Communication Complexity 16:198:671
3/2/10
Lecture 7
Lecturer: Troy Lee
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Scribe: Luke Friedman
Streaming Algorithms
Let S ∈ [n]m . (i.e. S is a string of length m with elements in the range 1 to n). Suppose we
want to compute f (S) for some function f , but m is huge, so that it is impractical to try to
store all of m. In a streaming algorithm we assume that we see the input S one symbol at a
time with no knowledge of what future symbols will be. The question then is how many bits
must be kept in memory in order to successfully compute f (S). If C is the number of bits of
memory used then in general we are looking for algorithms for which C ≈ O(log n + log m).
(Note that C includes all memory that is used during the computation of the algorithm, not
just information that is stored about S)
Often we consider randomized streaming algorithms that compute approximations to
f (S). In this case, the algorithm correctly computes a c-approximation if whp it compute a
value in the range [ 1c f (S), cf (s)].
Example 1.
Let S ∈ [n]n−1 , and assume that S contains every element in [n] except for the number
x.
P
Let f (S) = x. A streaming algorithm to compute f (S) can maintain a sum Tk = ki=1 Si .
At the end of the stream, it outputs f (S) = n(n+1)
− Tn−1 . This algorithm uses O(log n)
2
memory.
1.1
Computing Frequency Moments
The results from this section and the next are from the Gödel prize winning paper “The Space
Complexity of Approximating the Frequency Moments” by Alon, Matias, and Szegedy ’96.
Let S ∈ [n]m and let
Mi = |{j ∈ [m] : Sj = i}|
Then the kth frequency moment, denoted Fk is
Fk =
n
X
Mik
i=1
So for example F0 equals the number of distinct elements in the stream and F1 equals the
length of the stream. Also, by definition, F∞ equals the number of occurrences of the most
frequent element in the stream.
We can lower bound the memory needed to compute F∞ by reducing the problem to the
communication complexity of computing disjointness:
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Claim 2. If there exists a streaming algorithm to compute F∞ using C bits of memory, then
there exists a protocol to compute disjointness using C bits of communication.
Proof. Suppose there exists a streaming algorithm A that computes F∞ using C bits of
memory.
Let (x, y) be an input to DISJ, where Alice gets x, Bob gets y, and x, y ∈ {0, 1}n .
Alice converts her input into a stream ax = {i : xi = 1}. Bob similarly converts his input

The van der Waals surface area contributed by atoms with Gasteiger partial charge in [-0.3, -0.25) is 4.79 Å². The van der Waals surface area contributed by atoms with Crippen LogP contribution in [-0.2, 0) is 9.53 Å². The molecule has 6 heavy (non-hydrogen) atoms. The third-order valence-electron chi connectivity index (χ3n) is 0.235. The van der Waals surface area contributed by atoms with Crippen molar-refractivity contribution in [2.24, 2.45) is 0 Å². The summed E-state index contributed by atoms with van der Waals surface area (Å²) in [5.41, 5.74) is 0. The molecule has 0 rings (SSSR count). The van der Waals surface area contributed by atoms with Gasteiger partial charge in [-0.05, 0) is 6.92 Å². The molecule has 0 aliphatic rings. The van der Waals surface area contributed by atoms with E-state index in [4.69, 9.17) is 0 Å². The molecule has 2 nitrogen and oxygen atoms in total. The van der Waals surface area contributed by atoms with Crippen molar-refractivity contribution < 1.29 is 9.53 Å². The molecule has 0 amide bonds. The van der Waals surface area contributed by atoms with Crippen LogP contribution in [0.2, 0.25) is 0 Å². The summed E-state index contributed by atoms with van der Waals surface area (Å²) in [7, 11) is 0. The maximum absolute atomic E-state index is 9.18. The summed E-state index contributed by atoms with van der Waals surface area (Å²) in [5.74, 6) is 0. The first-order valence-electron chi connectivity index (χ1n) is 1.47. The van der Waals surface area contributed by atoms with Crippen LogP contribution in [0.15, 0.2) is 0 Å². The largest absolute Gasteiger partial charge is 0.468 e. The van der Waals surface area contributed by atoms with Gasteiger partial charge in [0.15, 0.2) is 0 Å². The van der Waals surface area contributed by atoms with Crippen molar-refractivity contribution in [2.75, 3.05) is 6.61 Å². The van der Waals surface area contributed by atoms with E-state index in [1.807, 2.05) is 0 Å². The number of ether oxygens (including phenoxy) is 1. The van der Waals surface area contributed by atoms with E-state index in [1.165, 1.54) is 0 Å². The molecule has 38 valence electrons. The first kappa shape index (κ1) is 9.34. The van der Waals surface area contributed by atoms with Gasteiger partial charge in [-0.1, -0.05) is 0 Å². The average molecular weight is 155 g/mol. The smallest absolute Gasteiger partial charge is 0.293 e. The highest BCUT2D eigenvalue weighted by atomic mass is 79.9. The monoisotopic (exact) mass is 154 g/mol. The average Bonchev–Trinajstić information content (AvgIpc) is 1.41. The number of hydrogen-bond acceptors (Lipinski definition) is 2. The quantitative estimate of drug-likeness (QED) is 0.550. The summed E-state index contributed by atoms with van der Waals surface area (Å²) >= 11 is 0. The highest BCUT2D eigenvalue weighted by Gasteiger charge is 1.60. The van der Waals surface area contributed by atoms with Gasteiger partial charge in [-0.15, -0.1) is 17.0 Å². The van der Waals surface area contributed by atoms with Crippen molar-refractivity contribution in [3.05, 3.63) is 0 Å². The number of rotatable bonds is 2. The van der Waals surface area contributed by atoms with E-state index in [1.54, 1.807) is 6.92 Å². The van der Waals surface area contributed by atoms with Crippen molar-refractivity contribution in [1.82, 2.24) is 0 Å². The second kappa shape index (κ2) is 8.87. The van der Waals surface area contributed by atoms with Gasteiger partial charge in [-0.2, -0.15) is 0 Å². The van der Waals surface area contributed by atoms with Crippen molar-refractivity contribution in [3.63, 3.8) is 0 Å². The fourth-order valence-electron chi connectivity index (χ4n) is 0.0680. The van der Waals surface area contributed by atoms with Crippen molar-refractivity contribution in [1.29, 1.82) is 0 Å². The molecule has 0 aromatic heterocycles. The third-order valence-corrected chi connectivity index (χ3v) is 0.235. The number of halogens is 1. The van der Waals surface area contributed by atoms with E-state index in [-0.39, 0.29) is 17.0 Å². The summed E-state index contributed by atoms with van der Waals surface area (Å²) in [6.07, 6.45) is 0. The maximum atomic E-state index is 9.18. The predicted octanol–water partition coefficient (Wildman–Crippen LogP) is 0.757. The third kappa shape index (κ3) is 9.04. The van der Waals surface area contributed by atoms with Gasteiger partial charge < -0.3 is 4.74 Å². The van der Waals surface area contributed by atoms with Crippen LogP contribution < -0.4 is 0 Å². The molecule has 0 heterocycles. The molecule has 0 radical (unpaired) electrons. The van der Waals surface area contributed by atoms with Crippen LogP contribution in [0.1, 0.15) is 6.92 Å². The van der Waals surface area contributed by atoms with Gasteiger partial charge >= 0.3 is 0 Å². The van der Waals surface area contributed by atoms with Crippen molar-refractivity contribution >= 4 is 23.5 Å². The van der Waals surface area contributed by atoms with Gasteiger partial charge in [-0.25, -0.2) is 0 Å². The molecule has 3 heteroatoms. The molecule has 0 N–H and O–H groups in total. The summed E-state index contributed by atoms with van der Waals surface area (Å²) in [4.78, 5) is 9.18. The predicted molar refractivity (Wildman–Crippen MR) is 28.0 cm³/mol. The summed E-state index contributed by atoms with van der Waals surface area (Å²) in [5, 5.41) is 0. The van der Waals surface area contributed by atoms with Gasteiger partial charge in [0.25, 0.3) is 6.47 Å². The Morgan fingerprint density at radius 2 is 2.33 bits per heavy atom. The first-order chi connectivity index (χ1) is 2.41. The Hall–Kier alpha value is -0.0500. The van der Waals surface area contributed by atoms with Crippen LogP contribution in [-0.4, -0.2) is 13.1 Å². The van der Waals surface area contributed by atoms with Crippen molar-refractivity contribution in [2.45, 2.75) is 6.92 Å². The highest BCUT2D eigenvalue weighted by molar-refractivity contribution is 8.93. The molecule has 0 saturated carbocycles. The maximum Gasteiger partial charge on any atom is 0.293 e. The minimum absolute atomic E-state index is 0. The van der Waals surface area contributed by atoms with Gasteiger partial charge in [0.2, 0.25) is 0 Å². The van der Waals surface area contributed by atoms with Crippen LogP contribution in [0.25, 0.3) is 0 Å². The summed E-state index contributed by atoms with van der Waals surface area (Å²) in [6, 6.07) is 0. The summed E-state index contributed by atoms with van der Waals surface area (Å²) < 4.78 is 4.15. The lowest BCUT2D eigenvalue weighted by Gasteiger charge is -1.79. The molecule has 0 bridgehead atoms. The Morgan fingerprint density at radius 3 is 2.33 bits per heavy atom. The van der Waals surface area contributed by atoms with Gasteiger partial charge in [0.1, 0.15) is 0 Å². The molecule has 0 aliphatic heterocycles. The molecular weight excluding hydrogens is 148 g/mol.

into a stream by = {i : yi = 1}. Alice then runs A on ax and sends C bits of information to
Bob representing the state of the algorithm after it has reached the end of ax . Bob can then
finish running A on by to compute F∞ (S), where S = ax ◦ by .
If DISJ(x, y) = 1 then F∞ (S) = 1 and otherwise F∞ (S) = 2. Therefore Alice and Bob
are able to solve DISJ using C bits of communication.
Because we have a lower bound of n for the communication complexity of the disjointness
problem, as a corollary we get a lower bound of n on the amount of memory needed to
compute F∞ . Also, since DISJ requires Ω(n) bits of communication even for randomized
protocols, the result applies to randomized streaming algorithm as well. Furthermore, the
gap between 1 and 2 of the possible values of F∞ (S) means that the result can applied in
the approximation case as well.
1.2
Multiparty Number in the Hand Model and Frequency Moments
We can generalize the normal communication complexity model to allow more than two
players. In the Multiparty Number in the Hand Model there are p players, and the ith
player gets an input xi . Every player is able to see only his own input. We imagine there is
a blackboard, and when a player communicates he writes his message on the blackboard and
all players can see it. The communication cost of computing a function f (x1 , x2 , . . . , xp ) is
the total number of bits written on the blackboard during the worst case run of an optimal
protocol.
We will consider a certain promise problem unique disjointness UDISJp in this model.
The problem is only defined for inputs x1 , . . . , xp which either have a unique intersection, in
which case the value is 0, or if the inputs are pairwise disjoint, in which case the value is 1.
It is possible using information theoretic techniques as discussed in the previous lecture
to give strong randomized lower bounds for this problem. In particular, Gronemeier [Gro09]
has recently shown (improving previous bounds [AMS99, BYJKS04, CKS03]) that
n
R(UDISJp ) = Ω
p
We can derive lower bounds for the problem of computing the kth frequency moment of